Emma Dobbs, Managing Editor
At 17 years old, teen climate activist Greta Thunberg has become an international icon. Thunberg first gained media attention for her two-week voyage across the Atlantic Ocean in avoidance of greenhouse gas emissions produced by commercial flights. She has since spoken at the 2019 United Nations Youth Climate Summit, testified before the United States Congress, and been named Time’s 2019 Person of the Year. While the teen has faced skepticism from adult political opponents, she is no stranger to setbacks. Thunberg shared in a 2018 TED Talk that she, “was diagnosed with Asperger’s syndrome, OCD and selective mutism” at the age of 11. Thunberg chose to live outside her diagnosis, speaking up to create awareness of climate change and environmental dangers among other youth.
While Thunberg advocates for environmental activism, alumni from Marjory Stoneman Douglas High School, a public high school in Parkland, Fla., advocate for gun safety regulation. After an expelled student opened fire at their high school, killing 17 of their peers, David Hogg, Jaclyn Corin, Emma Gonzalez, Cameron Kasky, and Alex Wind, among several others, rose as teen activists. Emily Witt, a staff writer at The New Yorker, wrote, “I traveled to Parkland to cover the tragedy and was surprised to find myself also documenting the rise of a political movement.” Following an unthinkable tragedy, Parkland teens rose to address politics otherwise decided by adult lawmakers. In a matter of days, Emma Gonzalez went from a regular teen attending high school classes to a nationally broadcast speaker and activist, sharing her story of tragedy while founding the nonprofit organization March for Our Lives, an organization dedicated to ending and preventing gun violence through legislation.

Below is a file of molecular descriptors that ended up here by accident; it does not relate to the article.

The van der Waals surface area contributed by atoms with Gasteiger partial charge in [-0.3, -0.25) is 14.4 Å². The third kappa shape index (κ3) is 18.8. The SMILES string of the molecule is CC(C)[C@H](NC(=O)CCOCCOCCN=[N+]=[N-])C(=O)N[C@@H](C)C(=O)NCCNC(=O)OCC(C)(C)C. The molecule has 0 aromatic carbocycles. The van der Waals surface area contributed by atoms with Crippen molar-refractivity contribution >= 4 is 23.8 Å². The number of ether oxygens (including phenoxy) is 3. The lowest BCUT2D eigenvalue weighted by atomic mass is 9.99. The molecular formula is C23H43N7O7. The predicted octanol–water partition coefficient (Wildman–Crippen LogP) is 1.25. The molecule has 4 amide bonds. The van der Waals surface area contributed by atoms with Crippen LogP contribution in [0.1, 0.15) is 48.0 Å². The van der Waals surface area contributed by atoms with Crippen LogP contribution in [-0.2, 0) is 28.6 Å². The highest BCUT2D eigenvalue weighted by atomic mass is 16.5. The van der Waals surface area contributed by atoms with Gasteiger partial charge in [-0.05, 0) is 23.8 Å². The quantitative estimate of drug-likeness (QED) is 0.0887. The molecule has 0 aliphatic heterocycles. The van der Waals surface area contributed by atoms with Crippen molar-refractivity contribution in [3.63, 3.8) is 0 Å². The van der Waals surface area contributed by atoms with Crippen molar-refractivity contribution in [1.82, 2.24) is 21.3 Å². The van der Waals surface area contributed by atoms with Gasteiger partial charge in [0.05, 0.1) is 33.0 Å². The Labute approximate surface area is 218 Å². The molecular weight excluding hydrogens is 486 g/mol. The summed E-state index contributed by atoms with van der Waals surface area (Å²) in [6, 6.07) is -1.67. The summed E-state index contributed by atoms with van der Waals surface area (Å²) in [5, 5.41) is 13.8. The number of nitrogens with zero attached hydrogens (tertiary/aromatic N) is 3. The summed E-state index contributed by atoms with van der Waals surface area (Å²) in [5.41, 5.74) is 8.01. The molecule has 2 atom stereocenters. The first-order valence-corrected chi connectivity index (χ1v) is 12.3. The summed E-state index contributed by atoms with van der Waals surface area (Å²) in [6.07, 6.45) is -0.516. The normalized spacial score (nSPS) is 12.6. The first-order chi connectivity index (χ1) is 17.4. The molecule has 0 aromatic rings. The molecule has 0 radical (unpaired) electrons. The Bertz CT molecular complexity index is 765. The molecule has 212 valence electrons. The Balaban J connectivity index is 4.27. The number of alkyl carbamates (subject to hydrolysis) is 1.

Over the last decade, youth have risen from the tragedies of their generation to share their stories and ideas with the world in order to enact change through personal experience. Activism encourages youth to connect with their communities, and establish their own, to change and better the society they will one day lead. Youth involved in leadership gain an outlet to use their voice to impact the lives of others. Activism can positively impact self-confidence and self-esteem while providing opportunities for youth to gain real-world and leadership experience. National youth advocates exemplify the possibilities of youth leadership and collaboration towards common goals while providing a positive connection to the world around them. While youth may not be able to create and pass laws, they have the ability to use their passion and ideas to impact and change the world.
Against tragedy and injustice, youth have spoken up in support of their opinions while concurrently launching political campaigns. Not only have youth stepped into the role of politicians and advocates, but they have also continued pursuing academic excellence as students. Ambitious youth have spurred forward new movements recruiting their peers to voice the opinions of their generation. With passion and drive, youth have utilized social media and digital communication to further their opinion and share messages across the globe. By establishing community, teen activists have changed how society views issues like climate change and violence in schools, among many others. While their techniques may be unique and unusual, there is no denying that they have seen results.
Countless teens and young adults around the world have risen to the role of activist. Shamma bint Suhail Faris Mazuri advocates for youth around the world. Malala Yousafzai, the youngest Nobel Prize laureate in history, advocates for women and girl’s education through her writing. Jamie Margolin, a senior at Seattle’s Holy Names Academy, founded Zero Hour, an international nonprofit spurring the discussion surrounding climate change to new heights. Regardless of political affiliation or systems of belief, the passion and bravery of youth are found in their activism. Youth activism has become the new normal, and hopefully, is here to stay.